Monday, November 06, 2006
How Diabetes is Diagnosed
Being knowledgeable about the symptoms of diabetes is a point of paramount significance. Just today at the hospital, I came across a patient who had type 2 diabetes. As our tete-a-tete concluded, he said he wanted to talk to me about his grandson.
He described to me an overweight boy who isn't physically active, is often thirsty, and urinates frequently. "These are the classic symptoms of diabetes," I told him. He said he would have him [grandson] tested as soon as possible so proper measures could be taken as necessary.
The symptoms of diabetes may begin gradually and can be hard to identify at first. These includes fatigue, excessive hunger, unplanned weight loss, blurred vision, and irritability. If you have any of these symptoms, get tested right away. Don't ignore these warning signs or convince yourself it could be something else.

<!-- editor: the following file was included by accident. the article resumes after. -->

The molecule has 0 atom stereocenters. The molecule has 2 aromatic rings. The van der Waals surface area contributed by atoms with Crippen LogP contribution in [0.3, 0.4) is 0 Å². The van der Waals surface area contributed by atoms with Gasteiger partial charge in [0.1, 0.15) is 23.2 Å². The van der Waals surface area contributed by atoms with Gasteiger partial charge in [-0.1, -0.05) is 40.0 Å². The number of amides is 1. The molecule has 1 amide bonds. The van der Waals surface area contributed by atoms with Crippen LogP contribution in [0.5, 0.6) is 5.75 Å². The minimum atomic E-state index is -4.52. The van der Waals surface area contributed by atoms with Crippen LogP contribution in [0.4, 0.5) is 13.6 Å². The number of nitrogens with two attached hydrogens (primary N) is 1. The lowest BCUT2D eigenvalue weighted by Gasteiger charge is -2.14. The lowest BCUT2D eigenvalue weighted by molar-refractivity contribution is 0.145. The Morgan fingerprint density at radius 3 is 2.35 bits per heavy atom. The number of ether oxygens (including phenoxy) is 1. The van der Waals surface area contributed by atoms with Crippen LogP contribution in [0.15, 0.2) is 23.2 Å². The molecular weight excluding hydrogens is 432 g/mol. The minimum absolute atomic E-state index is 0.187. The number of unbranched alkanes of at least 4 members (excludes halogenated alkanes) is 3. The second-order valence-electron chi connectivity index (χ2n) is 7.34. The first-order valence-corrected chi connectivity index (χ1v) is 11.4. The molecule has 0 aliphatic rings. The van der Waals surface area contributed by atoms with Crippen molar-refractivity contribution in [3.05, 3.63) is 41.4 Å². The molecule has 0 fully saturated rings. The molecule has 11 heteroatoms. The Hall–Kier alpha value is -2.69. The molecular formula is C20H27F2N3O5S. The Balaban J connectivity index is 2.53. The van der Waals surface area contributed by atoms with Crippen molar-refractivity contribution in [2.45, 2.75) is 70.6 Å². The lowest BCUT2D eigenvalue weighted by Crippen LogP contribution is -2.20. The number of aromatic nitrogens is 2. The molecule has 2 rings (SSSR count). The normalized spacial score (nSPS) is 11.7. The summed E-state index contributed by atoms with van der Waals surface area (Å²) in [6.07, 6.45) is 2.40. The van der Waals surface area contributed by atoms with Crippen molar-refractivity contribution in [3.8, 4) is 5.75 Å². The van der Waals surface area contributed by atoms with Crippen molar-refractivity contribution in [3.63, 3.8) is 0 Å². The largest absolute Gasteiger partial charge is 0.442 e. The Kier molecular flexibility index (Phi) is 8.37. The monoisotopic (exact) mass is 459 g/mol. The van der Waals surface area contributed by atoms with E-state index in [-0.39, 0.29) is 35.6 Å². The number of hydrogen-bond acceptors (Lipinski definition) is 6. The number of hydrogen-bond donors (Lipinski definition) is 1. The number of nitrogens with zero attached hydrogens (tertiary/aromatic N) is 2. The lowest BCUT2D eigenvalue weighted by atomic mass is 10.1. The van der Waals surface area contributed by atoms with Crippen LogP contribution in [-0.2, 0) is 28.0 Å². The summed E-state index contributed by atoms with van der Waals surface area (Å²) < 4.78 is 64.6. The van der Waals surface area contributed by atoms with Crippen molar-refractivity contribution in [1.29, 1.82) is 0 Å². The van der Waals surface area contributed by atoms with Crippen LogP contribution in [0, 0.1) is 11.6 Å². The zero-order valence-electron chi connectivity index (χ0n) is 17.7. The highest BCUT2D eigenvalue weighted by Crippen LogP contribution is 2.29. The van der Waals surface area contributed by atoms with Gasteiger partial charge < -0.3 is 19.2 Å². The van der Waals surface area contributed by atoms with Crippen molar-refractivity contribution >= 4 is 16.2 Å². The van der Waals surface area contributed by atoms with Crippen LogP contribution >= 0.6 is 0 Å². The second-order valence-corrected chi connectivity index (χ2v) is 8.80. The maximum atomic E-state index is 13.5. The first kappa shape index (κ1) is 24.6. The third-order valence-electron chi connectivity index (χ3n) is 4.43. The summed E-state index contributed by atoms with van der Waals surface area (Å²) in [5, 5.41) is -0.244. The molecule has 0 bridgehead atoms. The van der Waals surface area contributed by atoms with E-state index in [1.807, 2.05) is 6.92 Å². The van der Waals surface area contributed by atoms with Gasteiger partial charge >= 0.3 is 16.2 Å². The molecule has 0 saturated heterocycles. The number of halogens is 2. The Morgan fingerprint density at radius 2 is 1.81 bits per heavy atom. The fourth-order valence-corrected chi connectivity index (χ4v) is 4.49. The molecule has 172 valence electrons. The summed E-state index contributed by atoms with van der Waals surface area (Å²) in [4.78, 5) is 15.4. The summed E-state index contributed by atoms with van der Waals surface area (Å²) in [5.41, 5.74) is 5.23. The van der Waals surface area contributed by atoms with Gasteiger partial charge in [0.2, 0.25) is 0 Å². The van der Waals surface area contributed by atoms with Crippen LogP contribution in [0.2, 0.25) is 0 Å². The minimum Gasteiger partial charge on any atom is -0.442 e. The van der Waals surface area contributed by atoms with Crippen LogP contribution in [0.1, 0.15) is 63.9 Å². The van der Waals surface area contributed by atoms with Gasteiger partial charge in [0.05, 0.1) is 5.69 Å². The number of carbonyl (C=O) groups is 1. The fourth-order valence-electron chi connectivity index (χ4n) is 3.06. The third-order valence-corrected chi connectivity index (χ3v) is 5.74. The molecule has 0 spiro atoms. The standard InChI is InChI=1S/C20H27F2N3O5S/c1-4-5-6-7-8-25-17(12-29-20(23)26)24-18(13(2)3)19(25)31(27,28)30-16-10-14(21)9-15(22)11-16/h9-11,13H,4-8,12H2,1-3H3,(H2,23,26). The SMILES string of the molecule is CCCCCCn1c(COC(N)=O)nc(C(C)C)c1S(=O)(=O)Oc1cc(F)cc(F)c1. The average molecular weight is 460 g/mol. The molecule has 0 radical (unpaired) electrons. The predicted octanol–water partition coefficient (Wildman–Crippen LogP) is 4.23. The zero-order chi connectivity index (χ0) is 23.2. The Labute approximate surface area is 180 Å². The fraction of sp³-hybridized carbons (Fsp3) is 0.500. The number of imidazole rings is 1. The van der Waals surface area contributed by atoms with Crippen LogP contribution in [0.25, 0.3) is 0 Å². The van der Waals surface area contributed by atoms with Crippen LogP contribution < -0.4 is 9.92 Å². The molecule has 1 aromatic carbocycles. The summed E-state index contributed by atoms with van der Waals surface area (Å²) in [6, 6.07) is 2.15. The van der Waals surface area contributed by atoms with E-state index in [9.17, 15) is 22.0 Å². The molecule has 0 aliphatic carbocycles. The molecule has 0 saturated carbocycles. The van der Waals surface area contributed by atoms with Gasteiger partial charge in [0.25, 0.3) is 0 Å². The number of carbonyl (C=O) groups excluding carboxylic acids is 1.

I often hear people say, "I have blurred vision but I just need to change my glasses," or "I wake up several times at night to go to the bathroom but that's because of the other medications I take." Symptoms such as these can have different causes. But the point is that if you have them you should be tested for diabetes.
It may seem obvious that it should be easy to determine whether someone has diabetes. Too often, doctors watch blood glucose levels rise slowly, using the A1C (glycosylated hemoglobin) test as an indicator. The problem is, the A1C test does not diagnose diabetes and patients don't even seem to care and only take action when diabetes is already affecting their daily lives.
The diagnosis of type 2 diabetes is made after:
- Fasting (no calorie intake for 8 hours) blood glucose test of 126 mg/dL or greater.
- Casual (any time of the day) blood glucose of 200 mg/dL or greater (with symptoms of a high blood glucose level).
- Oral glucose tolerance test, taken two hours after drinking a liquid containing 75 grams of glucose, of 200 mg/dL or greater.
Remember, it's up to you to know about the tests to diagnose diabetes, and to ask for them if you suspect you or someone around you may have diabetes.